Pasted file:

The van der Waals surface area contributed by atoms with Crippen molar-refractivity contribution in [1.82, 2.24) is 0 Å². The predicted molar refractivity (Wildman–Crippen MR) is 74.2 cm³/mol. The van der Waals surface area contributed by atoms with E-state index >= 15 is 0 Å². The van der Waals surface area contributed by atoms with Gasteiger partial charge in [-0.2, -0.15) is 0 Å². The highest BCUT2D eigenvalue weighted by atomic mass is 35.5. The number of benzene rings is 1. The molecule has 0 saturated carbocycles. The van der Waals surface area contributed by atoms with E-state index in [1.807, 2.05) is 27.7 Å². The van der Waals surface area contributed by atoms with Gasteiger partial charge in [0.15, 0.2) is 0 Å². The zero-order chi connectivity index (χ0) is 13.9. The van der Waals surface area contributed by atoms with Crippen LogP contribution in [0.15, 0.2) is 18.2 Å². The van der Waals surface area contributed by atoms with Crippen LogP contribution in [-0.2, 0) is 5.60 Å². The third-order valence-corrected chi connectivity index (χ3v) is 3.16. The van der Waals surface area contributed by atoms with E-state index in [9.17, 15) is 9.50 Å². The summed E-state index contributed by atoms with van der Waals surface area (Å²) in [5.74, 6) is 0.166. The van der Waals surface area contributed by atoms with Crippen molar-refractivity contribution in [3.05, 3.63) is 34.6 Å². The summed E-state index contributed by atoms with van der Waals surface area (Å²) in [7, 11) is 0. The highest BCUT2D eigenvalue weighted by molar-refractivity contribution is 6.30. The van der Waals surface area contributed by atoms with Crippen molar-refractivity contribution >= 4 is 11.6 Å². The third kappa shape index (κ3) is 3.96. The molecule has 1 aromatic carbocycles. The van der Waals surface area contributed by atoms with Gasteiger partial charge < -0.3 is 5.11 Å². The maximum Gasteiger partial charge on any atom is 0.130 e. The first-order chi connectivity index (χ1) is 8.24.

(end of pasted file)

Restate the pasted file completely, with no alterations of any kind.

The van der Waals surface area contributed by atoms with Crippen molar-refractivity contribution in [1.82, 2.24) is 0 Å². The predicted molar refractivity (Wildman–Crippen MR) is 74.2 cm³/mol. The van der Waals surface area contributed by atoms with E-state index >= 15 is 0 Å². The van der Waals surface area contributed by atoms with Gasteiger partial charge in [-0.2, -0.15) is 0 Å². The highest BCUT2D eigenvalue weighted by atomic mass is 35.5. The number of benzene rings is 1. The molecule has 0 saturated carbocycles. The van der Waals surface area contributed by atoms with E-state index in [1.807, 2.05) is 27.7 Å². The van der Waals surface area contributed by atoms with Gasteiger partial charge in [0.15, 0.2) is 0 Å². The zero-order chi connectivity index (χ0) is 13.9. The van der Waals surface area contributed by atoms with Crippen LogP contribution in [0.15, 0.2) is 18.2 Å². The van der Waals surface area contributed by atoms with Crippen LogP contribution in [-0.2, 0) is 5.60 Å². The third-order valence-corrected chi connectivity index (χ3v) is 3.16. The van der Waals surface area contributed by atoms with E-state index in [9.17, 15) is 9.50 Å². The summed E-state index contributed by atoms with van der Waals surface area (Å²) in [5.74, 6) is 0.166. The van der Waals surface area contributed by atoms with Crippen molar-refractivity contribution in [3.05, 3.63) is 34.6 Å². The summed E-state index contributed by atoms with van der Waals surface area (Å²) in [7, 11) is 0. The highest BCUT2D eigenvalue weighted by molar-refractivity contribution is 6.30. The van der Waals surface area contributed by atoms with Crippen molar-refractivity contribution >= 4 is 11.6 Å². The third kappa shape index (κ3) is 3.96. The molecule has 1 aromatic carbocycles. The van der Waals surface area contributed by atoms with Gasteiger partial charge < -0.3 is 5.11 Å². The maximum Gasteiger partial charge on any atom is 0.130 e. The first-order chi connectivity index (χ1) is 8.24.